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Eleven-year-old accepts diploma for military dad deployed in Iraq

Josh Hughes became the youngest person to receive an Elon diploma Friday, May 21 when he stood in for his father, Steve, at the MBA graduation ceremony in Whitley Auditorium. Details...

A photo of Josh HughesJosh Hughes is only a fifth grader, and although he’s never written a business plan or analyzed the latest numbers from Wall Street, he was among the 41 graduates receiving diplomas at Elon University’s MBA commencement exercises on May 21.

Eleven-year-old Josh stood in at the ceremony for his father, Capt. Steve Hughes, who is in the third month of a yearlong deployment in Iraq with the National Guard’s 1-120th, which is based in Wilmington, N.C., and is part of the 30th Heavy Separate Brigade.

Steve Hughes, a regional sales manager for Burlington Industries who lives in Gibsonville, was enrolled in his final MBA course when his Guard unit was recalled to active duty in September. Elon officials allowed him to complete a project to satisfy his degree requirements while he underwent five months of training in Georgia before his deployment to Iraq Feb. 28.

But with commencement scheduled for May, there was no way Steve Hughes would be able to attend the ceremony in Whitley Auditorium. Instead, he would be in Iraq, working as a battalion maintenance officer, in charge of maintenance for a fleet of 160 military vehicles and equipment.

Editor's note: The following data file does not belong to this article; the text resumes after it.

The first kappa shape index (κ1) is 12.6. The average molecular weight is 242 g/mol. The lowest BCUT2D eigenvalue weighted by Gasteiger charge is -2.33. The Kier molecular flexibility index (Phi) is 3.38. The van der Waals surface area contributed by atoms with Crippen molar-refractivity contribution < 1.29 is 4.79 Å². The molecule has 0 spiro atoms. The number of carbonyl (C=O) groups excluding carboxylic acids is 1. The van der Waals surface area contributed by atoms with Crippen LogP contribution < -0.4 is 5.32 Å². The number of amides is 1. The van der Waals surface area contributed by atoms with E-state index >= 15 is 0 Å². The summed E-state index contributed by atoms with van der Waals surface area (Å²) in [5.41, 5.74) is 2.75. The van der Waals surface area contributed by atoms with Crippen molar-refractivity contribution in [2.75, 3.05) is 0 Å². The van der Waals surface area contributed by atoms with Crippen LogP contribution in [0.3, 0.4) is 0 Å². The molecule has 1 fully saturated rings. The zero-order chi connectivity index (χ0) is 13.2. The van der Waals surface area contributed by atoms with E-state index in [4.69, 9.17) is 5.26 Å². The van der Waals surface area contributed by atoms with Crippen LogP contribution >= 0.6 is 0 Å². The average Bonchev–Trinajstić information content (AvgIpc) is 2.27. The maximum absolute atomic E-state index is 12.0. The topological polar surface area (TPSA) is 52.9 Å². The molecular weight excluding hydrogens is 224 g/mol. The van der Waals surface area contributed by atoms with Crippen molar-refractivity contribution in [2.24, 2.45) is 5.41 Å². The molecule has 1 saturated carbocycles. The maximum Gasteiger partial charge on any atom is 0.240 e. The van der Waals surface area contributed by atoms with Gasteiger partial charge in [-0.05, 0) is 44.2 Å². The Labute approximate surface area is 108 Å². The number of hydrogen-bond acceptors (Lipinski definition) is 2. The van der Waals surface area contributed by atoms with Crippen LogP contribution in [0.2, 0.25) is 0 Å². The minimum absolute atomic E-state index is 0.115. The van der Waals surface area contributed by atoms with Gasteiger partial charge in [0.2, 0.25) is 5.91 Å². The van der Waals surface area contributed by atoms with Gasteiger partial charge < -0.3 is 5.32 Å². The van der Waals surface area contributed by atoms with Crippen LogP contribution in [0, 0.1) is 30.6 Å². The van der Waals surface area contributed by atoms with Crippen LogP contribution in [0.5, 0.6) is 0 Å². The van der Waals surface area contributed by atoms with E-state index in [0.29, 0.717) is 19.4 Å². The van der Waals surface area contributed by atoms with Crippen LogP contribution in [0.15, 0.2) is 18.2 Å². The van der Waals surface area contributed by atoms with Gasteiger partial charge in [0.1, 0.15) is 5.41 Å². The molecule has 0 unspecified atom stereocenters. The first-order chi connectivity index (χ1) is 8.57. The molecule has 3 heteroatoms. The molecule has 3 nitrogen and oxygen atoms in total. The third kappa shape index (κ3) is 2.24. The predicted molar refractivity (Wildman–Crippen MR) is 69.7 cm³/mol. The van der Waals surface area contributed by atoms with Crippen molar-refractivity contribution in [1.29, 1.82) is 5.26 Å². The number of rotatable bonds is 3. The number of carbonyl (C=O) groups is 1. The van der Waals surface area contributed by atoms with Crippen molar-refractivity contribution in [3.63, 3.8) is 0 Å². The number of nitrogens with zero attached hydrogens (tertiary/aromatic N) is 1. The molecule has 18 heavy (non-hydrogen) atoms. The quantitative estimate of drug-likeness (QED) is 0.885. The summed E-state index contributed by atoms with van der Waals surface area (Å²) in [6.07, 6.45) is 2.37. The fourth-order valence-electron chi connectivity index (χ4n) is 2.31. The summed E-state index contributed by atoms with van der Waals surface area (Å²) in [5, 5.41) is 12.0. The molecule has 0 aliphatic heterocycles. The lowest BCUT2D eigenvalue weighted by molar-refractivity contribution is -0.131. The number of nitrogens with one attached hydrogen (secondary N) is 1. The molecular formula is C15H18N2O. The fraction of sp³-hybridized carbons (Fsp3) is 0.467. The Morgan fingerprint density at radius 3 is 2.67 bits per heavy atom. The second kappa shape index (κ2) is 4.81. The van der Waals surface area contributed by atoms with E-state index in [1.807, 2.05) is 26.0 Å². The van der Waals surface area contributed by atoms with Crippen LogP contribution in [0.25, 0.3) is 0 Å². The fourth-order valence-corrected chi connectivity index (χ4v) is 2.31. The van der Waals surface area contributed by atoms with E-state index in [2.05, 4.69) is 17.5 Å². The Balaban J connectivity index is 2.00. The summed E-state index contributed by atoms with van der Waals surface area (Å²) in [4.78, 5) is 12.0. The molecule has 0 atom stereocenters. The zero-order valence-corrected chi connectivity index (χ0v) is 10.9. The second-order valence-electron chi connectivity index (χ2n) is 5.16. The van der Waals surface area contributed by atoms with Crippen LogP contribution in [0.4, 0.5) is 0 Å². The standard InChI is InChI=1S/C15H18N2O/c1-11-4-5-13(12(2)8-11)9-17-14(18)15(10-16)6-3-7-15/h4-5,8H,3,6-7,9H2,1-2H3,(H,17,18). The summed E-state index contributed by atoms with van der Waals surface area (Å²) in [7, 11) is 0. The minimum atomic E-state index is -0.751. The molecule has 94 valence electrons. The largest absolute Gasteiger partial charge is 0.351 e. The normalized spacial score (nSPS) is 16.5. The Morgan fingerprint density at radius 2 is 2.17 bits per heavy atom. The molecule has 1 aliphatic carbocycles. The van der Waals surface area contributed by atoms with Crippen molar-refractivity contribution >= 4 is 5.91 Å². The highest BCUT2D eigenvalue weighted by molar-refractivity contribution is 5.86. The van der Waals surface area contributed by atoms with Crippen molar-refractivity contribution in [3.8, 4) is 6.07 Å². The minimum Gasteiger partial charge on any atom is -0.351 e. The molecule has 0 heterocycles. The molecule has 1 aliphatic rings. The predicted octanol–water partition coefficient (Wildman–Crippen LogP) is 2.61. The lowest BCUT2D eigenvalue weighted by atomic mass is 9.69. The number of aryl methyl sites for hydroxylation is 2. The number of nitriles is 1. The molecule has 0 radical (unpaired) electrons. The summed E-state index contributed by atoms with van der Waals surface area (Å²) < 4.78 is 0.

Hughes had a plan.

“It was Steve’s idea to have Josh accept his diploma,” says Hughes’ wife of 13 years, Juanita, a labor and delivery nurse at Duke University Hospital in Durham. “He hated having to miss commencement, so he wanted Josh to represent him.”

Elon administrators agreed to the request, and they even made sure Josh had his own cap and gown for the ceremony. He was the youngest person to receive a diploma in Elon history.

Steve Hughes, via e-mail from Iraq, says Josh accepting the diploma is one more thing that helps keep his family connected during his absence.

“I’m very proud of him,” Steve Hughes says. “Although he will always remember when ‘daddy went off to war,’ he will also remember that I asked him to do this for me in my absence. The ceremony will be a special memory in his life, as well as mine.”

Josh attends Elon Elementary School and stays active with soccer, basketball, Odyssey of the Mind competitions and Cub Scouts. He recently earned the Arrow of Light, the highest honor a Cub Scout can receive.

Josh continues to play baseball for the little league team his father coached, the Gibsonville Giants. Since Steve Hughes was called to active duty, the team has worn yellow ribbons with small American flags on their caps to honor their coach.

In Iraq, Steve Hughes, at right, is already putting the diploma his son accepted to good use. As part of his final MBA project, Hughes developed a system to help the military transport vehicles and repair parts to Iraq in a more timely fashion. “I know he was going to try to put at least part of his project into effect,” Juanita Hughes says.

Juanita Hughes says her husband wanted his wife and son to keep a normal routine while he is in Iraq. “Despite him being gone, Steve likes us to continue doing normal things and doesn’t want us to miss out. We videotape events and send the tapes to him.”

Undoubtedly, a videotape of Josh at commencement will soon be headed to Steve in Iraq. Before the ceremony, Josh said he was excited about the chance to accept his dad's diploma, but he wasn't sure what he would be thinking about when his father’s name was called. “Maybe I’ll be thinking about what to tell him about it, what it was like,” Josh says.

Click here to read the story in the Raleigh News & Observer.

Click here to read the story in the May 22 edition of the Greensboro News & Record.

David Hibbard,
Staff
5/22/2004 2:47 PM